hort.net Seasonal photo, (c) 2006 Christopher P. Lindsey, All Rights Reserved: do not copy
articles | gallery of plants | blog | tech blog | plant profiles | patents | mailing lists | top stories | links | shorturl service | tom clothier's archive0
 Navigation
Articles
Gallery of Plants
Blog
Tech Blog
Plant Profiles
Patents
Mailing Lists
    FAQ
    Netiquette
    Search ALL lists
    Search help
    Subscription info
Top Stories
Links
sHORTurl service
Tom Clothier's Archive
 Top Stories
Disease could hit Britain's trees hard

Ten of the best snowdrop cultivars

Plant protein database helps identify plant gene functions

Dendroclimatologists record history through trees

Potato beetle could be thwarted through gene manipulation

Hawaii expands coffee farm quarantine

Study explains flower petal loss

Unauthorized use of a plant doesn't invalidate it's patent

RSS story archive

Re: smoke tree


Naw, Tigerliley, I ain't everywhere:-)

I think a smoke tree would be nice if you've got good sun....they do
not flower well in shade.  I grow one of the purple-leaf forms,
Cotinus coggeria 'Royal Purple',
which would be awesome against a yellow house.  I have not pruned
mine, so it is now maybe 15 feet tall after about 13 years (was maybe
4' tall when I bought it), but you can prune them back quite hard if
you start when they are young and keep it up - you lose the smoke
that way tho' as they bloom on old wood.  I find the form interesting
in winter and, of course, with the purple leaves, the foliage
provides interest all season.

Thing about crabapples is that you get maybe a week of flowers, if
you are lucky, and that's it unless it's one that makes apples - when
you get lots of rotting apples around the tree in the fall.  They are
pretty when they bloom.  I have a weeping form; it was on the
property when we built here, buried in the woods.  Lord only knows
how old it is or what it is.  I enjoy the blooms for their very brief
season (if it turns hot fast; they are gone even quicker) and I enjoy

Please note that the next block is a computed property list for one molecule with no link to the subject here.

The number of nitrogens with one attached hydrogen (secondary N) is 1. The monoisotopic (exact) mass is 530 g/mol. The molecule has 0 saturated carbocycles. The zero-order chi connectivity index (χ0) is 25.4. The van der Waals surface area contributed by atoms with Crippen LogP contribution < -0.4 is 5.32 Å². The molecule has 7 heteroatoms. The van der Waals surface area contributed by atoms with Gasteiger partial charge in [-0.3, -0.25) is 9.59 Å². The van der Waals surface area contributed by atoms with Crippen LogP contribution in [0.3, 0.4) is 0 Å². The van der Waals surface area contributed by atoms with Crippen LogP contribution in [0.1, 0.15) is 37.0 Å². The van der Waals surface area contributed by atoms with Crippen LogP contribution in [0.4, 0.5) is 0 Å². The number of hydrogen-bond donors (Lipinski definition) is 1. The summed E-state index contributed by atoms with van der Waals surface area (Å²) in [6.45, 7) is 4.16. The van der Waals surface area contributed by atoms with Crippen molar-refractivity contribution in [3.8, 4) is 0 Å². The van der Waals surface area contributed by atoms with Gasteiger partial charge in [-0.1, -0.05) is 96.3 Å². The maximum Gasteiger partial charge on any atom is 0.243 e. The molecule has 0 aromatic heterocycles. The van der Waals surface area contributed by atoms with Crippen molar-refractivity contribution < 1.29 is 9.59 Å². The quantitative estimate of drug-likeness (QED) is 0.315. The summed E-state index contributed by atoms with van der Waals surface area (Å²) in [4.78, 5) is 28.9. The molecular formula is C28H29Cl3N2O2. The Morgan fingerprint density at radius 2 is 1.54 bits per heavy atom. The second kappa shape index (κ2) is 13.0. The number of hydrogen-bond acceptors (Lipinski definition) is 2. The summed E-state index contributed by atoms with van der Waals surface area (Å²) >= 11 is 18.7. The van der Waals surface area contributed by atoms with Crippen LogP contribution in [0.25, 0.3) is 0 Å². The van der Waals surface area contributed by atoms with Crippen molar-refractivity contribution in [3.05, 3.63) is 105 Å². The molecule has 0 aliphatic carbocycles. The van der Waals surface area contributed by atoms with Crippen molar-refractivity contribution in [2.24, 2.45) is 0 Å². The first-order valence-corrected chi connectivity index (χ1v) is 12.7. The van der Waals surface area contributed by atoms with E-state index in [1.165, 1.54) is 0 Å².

the form and the deer used to enjoy the apples...but for all season
interest, I'd go with a purple Cotinus, myself.

Redbud is a forest understory tree and may not do that well up
against a house in the sun.

Another purple foliage small tree is the purple leaf sand cherry,
Prunus x cistena; it has pink single flowers in early spring.  Mine
is up against the house, actually getting more shade than it would
like, and after 10 years or so it's maybe 10 feet tall.  They are not
supposed to be long-lived plants, but it's very attractive in my
view...of course, I love anything with purple foliage:-)

Marge Talt, zone 7 Maryland
mtalt@hort.net
Editor:  Gardening in Shade
-----------------------------------------------
Current Article: Wild, Wonderful Aroids Part 4 - Arisaema
http://www.suite101.com/welcome.cfm/shade_gardening
------------------------------------------------
Complete Index of Articles by Category and Date
http://mtalt.hort.net/article-index.html
------------------------------------------------
All Suite101.com garden topics :
http://www.suite101.com/topics.cfm/635

----------
> From: Tigerliley2@wmconnect.com
> 
> the landscaper suggested it as my house is yellow.....thought the
color would 
> be a nice contrast.....I live in Missouri zone 5b.....I really had
thought I 
> would like a small flowering tree which would have interest in
spring , 
> summer, and fall.... some how a small flowering crabapple keeps
coming into 
> my mind.....then there is redbud...I am really kind of
conflicted.....I have 
> a small yard so want to love it as I don't have much room......It
will be in 
> a sunny  place most of the day........

---------------------------------------------------------------------
To sign-off this list, send email to majordomo@hort.net with the
message text UNSUBSCRIBE GARDENCHAT



Other Mailing lists | Author Index | Date Index | Subject Index | Thread Index



 © 1995-2015 Mallorn Computing, Inc.All Rights Reserved.
Our Privacy Statement